18-I am learning that criticism is not nearly as effective as sabotage.

19-Becoming aware of my character defects leads me naturally to the next step of blaming my parents.

20-I am willing to make the mistakes if someone else is willing to learn from them.

["I'm so low, I could do a ten minute free-fall off the edge of a dime."]

Friday, September 07, 2007

What Comes Naturally

The natural approach to important aspects of their life is important to some people. On August 7, 2007, Jim Bob and Michelle Duggar welcomed their 17th child into this world. The Duggars have become famous for their "natural" approach to birth control. As Irving Berlin might say, they are just doing "what comes naturally."

One of the complaints that some depressives make about treatment is that prescribed medication is just not natural. For a variety of reasons, they object to taking drugs to alleviate their Bipolar Disorder (BPD) or chronic depression symptoms. The argument often offered is that if they used medications created through the science of man, they might become addicted, but if they used "natural" medicants they would not. In their mind, the use of natural substances would be superior to the use of prescribed medications.

I believe that there are a couple of major flaws in that philosophy. First, it is not consistent with the way that most people actually live. When we get a headache, very few of us take Willow Root tea to ease the pain. We go to our medicine cabinet and grab an aspirin, or other "unnatural" pain reliever. Few of us think about natural treatments when we have a stomach ache, or bad cough, or other similar ailments. Even those who disparage man-made medications seldom rush to the health food store for help with their common illnesses.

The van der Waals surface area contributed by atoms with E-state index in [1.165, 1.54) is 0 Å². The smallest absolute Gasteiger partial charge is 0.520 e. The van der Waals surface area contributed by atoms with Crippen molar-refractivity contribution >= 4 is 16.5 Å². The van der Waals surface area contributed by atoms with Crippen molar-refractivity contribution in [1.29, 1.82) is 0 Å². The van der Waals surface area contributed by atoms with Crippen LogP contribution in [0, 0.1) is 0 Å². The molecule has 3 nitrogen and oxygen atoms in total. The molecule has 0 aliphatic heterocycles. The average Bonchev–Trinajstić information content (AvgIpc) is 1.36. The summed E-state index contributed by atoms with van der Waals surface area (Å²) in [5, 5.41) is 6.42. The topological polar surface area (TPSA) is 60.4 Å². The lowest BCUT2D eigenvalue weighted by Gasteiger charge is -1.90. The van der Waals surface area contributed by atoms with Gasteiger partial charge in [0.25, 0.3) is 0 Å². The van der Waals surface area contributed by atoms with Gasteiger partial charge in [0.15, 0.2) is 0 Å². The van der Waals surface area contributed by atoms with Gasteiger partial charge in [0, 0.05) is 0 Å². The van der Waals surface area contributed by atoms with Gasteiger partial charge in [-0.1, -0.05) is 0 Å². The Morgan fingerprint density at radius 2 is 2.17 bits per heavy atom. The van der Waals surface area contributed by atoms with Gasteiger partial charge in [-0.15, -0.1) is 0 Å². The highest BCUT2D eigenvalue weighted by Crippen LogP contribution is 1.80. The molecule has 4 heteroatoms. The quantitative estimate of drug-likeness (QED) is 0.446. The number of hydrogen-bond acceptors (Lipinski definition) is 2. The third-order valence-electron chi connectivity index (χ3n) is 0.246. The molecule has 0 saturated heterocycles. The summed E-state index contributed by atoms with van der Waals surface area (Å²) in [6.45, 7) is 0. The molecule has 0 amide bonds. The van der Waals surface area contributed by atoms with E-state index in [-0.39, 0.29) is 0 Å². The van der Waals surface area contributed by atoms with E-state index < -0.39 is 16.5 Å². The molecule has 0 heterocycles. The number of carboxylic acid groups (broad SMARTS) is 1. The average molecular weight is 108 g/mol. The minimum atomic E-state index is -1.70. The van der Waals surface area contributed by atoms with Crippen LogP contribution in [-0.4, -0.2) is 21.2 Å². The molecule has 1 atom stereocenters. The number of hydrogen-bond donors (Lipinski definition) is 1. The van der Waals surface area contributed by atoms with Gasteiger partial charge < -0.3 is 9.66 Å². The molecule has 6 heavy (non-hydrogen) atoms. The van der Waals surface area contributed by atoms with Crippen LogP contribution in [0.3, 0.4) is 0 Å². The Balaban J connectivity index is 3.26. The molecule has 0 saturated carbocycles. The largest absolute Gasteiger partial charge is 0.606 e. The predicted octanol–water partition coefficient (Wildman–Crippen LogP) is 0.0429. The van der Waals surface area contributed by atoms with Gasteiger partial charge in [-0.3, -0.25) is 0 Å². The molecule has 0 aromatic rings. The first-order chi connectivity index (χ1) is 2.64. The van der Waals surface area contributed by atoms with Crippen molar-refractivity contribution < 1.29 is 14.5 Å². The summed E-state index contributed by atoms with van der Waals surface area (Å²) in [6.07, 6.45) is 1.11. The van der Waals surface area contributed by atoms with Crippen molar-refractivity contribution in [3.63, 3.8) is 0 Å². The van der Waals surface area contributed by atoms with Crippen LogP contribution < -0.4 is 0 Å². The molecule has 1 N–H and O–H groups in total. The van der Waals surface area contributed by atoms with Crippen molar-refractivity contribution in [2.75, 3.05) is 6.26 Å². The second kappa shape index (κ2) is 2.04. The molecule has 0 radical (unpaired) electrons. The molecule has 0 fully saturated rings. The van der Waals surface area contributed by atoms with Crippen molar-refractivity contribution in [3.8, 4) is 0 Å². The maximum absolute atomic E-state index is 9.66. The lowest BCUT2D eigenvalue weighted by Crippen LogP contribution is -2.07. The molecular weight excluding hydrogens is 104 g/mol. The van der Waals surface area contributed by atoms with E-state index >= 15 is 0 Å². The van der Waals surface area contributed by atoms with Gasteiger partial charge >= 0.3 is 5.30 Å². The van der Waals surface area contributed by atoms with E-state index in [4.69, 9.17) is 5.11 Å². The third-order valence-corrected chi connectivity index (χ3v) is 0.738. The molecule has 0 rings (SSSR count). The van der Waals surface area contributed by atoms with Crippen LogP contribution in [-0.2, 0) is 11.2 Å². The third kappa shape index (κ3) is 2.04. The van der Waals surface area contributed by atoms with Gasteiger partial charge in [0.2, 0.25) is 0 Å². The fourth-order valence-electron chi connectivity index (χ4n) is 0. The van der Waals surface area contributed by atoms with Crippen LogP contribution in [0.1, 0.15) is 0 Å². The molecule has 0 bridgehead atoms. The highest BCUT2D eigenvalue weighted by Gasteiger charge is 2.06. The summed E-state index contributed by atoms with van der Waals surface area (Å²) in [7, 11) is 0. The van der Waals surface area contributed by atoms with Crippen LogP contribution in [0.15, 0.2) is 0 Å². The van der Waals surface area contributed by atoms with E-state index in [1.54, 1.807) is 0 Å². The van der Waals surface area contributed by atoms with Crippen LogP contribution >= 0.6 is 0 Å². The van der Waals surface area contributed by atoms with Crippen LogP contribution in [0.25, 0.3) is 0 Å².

Secondly, if we consider that God created every element in the world, then it surely follows that everything is "natural." These elements may have been formulated into a medication created by members of the scientific and medical communities, but the ingredients are still made up of substances which naturally occur. Obviously, you can't create something from nothing.

Now, having said that, I do believe that those of us who are depressives should take advantage of everything that might aid in treatment of our illness, including things that are considered to be more "natural." I have long been a fan of orthomolecular psychiatry (study further), which favors the use of nutritional approaches to the treatment of depressive disorders. This community of psychiatrists, though often criticized by other doctors in their field, believe that nutrients are the building blocks for sound physical and mental health. They contend that a natural treatment should be a complementary approach to healing that supports and nourishes the body and brain, helping to counteract the effects of neurotransmitter malfunction.

Deficiencies in diet often lead to needed supplementation with Omega-3 fatty acids(fish oil), Folate, B vitamins, Zinc, Selenium, vitamin C, Choline, Phenylalanine, 5-HTP and Manganese. A holistically trained physician may offer information about alternative treatments, and a nutritionist can be an important resource.

Personally, I'm willing to do whatever it takes to improve my mental health. I would stand on my head, if it would make me feel less depressed. I believe that those of us who have a mood disorder should take advantage of every thing that might possibly help in the treatment of our illness. I would suggest, though, that we always discuss this approach with our primary psychiatric professional. Even vitamins can be taken in toxic doses.

Naturally, I exercise caution in all medical matters.

["I'm so low, I could do a ten minute free-fall off the edge of a dime."]